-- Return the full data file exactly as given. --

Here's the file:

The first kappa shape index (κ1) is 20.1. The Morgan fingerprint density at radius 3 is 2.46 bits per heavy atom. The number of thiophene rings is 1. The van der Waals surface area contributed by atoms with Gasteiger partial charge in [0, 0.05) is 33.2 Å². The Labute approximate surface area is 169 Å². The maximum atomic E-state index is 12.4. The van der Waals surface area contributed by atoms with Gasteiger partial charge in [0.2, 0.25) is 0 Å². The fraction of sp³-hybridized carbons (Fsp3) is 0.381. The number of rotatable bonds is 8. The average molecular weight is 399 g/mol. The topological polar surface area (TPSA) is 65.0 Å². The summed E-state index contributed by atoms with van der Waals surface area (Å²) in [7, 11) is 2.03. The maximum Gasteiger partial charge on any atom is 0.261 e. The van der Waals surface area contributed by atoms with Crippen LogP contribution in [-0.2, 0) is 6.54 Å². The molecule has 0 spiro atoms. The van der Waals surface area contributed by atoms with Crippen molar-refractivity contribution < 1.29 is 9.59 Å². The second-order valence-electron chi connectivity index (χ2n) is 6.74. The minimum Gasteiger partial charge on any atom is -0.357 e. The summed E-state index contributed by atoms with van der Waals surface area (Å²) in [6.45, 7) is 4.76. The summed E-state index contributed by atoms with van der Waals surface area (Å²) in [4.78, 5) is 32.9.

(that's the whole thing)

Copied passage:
The first kappa shape index (κ1) is 20.1. The Morgan fingerprint density at radius 3 is 2.46 bits per heavy atom. The number of thiophene rings is 1. The van der Waals surface area contributed by atoms with Gasteiger partial charge in [0, 0.05) is 33.2 Å². The Labute approximate surface area is 169 Å². The maximum atomic E-state index is 12.4. The van der Waals surface area contributed by atoms with Gasteiger partial charge in [0.2, 0.25) is 0 Å². The fraction of sp³-hybridized carbons (Fsp3) is 0.381. The number of rotatable bonds is 8. The average molecular weight is 399 g/mol. The topological polar surface area (TPSA) is 65.0 Å². The summed E-state index contributed by atoms with van der Waals surface area (Å²) in [7, 11) is 2.03. The maximum Gasteiger partial charge on any atom is 0.261 e. The van der Waals surface area contributed by atoms with Crippen LogP contribution in [-0.2, 0) is 6.54 Å². The molecule has 0 spiro atoms. The van der Waals surface area contributed by atoms with Crippen molar-refractivity contribution < 1.29 is 9.59 Å². The second-order valence-electron chi connectivity index (χ2n) is 6.74. The minimum Gasteiger partial charge on any atom is -0.357 e. The summed E-state index contributed by atoms with van der Waals surface area (Å²) in [6.45, 7) is 4.76. The summed E-state index contributed by atoms with van der Waals surface area (Å²) in [4.78, 5) is 32.9.